7 Things I Learned From Who Viewed Your Profile

Streets of LyonI researched the “source” feature on WVYP. And what I found surprised me

When you look at the “Who Viewed Your Profile” page, you see each viewer’s photo, their name, degree of connection with you, headline, how long ago it was they viewed your profile, and once a couple of days have gone by, where they came from on LinkedIn to get to your profile.

Like a lot of LinkedIn users I had been aware of this “source” feature on Who Viewed Your Profile for a while now. And like a lot of users I didn’t pay that much attention to it. Then I posted to LinkedIn twice in one week and I received a spike in Profile Views. Scrolling through the pages of people (I have a premium account so it shows everybody for the past ninety days), I started picking up on all these different sources. So that got me thinking…what can these sources tell me?

So I went back through my last several hundred profile viewers (thank you everyone, by they way. You view my profile, and in turn you become part of my research), compiled all the sources and here’s what I found.

  1. The LinkedIn Home Page: One Update Stream To Rule Them All

I found a dozen different sources for profile viewers, but one stands way above all the others: the homepage. Over fifty percent of my profile views come from my viewer’s homepages, meaning they clicked on my name in the status update stream. They either saw I had posted, someone else shared or commented on my post, or I commented or someone else’s post, but the bottom line is my name appeared as a clickable blue link, and they clicked on it, taking them to my profile. The surprise here is how many people do see your name in their status update stream and click on it.

  1. That Profile Update Notification Thing Actually Works

When you are making changes to your LinkedIn profile and are in “Edit Profile” mode, there is a little toggle switch asking of you would like to notify your network that you have made changes. I leave mine on “yes”. And it resulted in   people who looked at my profile, obviously curious to what I had changed.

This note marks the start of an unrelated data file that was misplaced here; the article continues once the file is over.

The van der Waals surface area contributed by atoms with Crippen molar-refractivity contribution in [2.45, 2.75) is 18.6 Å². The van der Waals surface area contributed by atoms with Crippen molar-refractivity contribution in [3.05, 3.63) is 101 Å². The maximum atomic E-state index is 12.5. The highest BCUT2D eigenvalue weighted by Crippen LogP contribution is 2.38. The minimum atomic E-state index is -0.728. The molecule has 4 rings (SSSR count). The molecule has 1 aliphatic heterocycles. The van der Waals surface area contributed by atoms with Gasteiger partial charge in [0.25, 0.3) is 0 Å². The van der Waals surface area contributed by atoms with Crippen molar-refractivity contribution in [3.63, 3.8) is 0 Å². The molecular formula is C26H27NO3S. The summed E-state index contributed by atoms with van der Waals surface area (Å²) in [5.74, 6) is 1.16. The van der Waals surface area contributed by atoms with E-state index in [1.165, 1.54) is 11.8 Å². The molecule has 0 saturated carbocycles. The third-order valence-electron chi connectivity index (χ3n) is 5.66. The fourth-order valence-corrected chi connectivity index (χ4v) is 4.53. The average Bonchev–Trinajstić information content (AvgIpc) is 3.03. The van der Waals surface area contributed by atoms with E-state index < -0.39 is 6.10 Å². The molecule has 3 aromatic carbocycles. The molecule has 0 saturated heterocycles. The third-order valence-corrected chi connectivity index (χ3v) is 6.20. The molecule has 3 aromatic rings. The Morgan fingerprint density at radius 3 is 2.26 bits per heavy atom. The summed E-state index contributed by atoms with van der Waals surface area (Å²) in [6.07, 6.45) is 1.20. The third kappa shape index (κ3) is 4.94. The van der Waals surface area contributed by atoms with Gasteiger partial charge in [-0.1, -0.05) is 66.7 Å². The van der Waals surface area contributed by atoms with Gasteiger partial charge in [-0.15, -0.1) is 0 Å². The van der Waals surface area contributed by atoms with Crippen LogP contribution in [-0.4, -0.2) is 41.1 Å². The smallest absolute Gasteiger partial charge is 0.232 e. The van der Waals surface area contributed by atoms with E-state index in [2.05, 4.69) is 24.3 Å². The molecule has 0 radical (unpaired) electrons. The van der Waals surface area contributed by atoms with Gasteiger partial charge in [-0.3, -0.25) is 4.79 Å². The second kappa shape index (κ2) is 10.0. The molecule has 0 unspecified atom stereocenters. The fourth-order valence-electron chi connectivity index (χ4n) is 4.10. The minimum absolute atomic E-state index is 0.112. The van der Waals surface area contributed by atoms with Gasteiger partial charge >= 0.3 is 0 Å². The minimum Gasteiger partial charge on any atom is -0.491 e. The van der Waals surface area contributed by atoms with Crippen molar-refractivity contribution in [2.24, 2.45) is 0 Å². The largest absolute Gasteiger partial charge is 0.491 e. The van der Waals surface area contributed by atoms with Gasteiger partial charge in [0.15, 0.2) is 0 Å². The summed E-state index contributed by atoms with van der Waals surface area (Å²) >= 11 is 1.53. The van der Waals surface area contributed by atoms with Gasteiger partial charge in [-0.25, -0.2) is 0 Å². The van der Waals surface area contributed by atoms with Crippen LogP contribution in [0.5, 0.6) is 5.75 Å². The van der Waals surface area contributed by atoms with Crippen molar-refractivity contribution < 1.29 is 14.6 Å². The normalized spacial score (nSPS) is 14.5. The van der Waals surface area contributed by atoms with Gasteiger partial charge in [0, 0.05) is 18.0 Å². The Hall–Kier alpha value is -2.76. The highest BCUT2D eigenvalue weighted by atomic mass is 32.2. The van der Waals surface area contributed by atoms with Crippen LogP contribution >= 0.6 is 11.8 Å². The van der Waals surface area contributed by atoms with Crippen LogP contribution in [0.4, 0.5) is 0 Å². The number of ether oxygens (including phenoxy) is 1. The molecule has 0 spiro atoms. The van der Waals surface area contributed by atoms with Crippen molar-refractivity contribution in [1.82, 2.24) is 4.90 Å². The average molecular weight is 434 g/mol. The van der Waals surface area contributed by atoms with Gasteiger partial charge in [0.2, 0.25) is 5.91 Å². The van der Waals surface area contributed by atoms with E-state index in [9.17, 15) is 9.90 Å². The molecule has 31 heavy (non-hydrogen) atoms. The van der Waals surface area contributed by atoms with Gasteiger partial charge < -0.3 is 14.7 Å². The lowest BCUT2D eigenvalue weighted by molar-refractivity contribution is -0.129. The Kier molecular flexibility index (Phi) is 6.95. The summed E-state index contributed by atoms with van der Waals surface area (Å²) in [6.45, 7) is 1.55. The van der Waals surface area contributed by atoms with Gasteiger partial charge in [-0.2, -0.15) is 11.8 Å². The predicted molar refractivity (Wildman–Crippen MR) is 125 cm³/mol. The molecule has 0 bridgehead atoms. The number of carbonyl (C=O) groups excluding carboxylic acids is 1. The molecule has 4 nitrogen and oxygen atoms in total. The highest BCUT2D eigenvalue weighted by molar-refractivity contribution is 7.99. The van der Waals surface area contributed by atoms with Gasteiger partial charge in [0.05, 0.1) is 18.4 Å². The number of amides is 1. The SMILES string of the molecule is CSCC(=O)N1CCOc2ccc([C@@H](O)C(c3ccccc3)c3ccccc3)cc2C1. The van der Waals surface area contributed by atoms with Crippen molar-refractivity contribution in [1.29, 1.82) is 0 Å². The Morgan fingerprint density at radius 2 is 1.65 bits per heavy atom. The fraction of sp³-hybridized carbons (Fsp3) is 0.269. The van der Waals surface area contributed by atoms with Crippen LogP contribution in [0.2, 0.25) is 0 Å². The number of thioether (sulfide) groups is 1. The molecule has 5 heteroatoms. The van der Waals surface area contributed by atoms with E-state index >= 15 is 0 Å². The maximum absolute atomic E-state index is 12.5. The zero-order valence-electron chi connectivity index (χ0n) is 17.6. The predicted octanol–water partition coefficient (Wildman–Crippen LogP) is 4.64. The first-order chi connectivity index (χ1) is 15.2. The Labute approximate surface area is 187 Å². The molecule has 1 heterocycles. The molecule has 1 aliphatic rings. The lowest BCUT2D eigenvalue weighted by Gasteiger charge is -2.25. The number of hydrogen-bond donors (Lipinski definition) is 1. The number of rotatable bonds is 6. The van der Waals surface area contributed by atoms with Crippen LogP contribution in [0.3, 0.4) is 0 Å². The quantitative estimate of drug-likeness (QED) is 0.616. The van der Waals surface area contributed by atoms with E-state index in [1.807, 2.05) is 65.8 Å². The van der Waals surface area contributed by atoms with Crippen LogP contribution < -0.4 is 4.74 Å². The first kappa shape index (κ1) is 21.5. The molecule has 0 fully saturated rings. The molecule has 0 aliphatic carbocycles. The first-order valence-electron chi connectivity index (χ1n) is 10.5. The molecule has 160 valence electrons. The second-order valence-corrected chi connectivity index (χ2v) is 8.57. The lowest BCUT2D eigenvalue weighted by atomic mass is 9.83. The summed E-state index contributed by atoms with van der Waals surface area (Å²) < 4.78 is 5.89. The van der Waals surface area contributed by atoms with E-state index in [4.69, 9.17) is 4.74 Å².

1. I was flabbergasted to see profile views based on Endorsements

Someone clicked on my tiny thumbnail photo after I had endorsed someone. A bunch of people did this. As a matter of fact as many people came to me from Endorsements as came to me via Search. Wow.

  1. And yes there were reciprocal Who Viewed Your Profile View profile views

Anyone who has used one of those silly browser extensions for viewing profiles will tell you that sometimes when you view someone’s profile, they will come back and view yours. It’s a small percentage (more on bots in a minute).

  1. I was surprised at how few came from my posts

Then again, many of the people who read my posts are already connections or followers, so they don’t need to check me out to see who I am.

  1. The LinkedIn Mobile App is a big disappointment

Mobile App viewers are not broken down any further. So while the Mobile App was my second largest source of viewers after the homepage, the sources within the Mobile App were not identified.

  1. Not as many people come to me via Search as I would have thought.

Search pales beside the home page. No comparison. Part of this obviously has to do with the fact that as someone who writes on LinkedIn and is generally very active on LinkedIn, there will be a lot of opportunities for me to show up on people’s status update feeds, but to have the home page be ten times more powerful than search in generating profile views really surprised me. On the other hand, this may point more to the idea that most LinkedIn users don’t really use LinkedIn that much, and get what LinkedIn interaction they do have through their homepages.

Lastly, one more pleasant surprise: I need to give credit to the oft maligned LinkedIn help desk. I had a lot of questions with respect to this topic and the Help Desk was patient with them all, and with additional requests for definitions and distinctions. And they answered every question I had within ninety minutes.

I am still investigating, compiling sources as my profile views come in, but my research has definitely given me a few ideas to try out that may make me more effective at using LinkedIn. In the meantime, have a look at your own profile viewers. What do the sources tell you?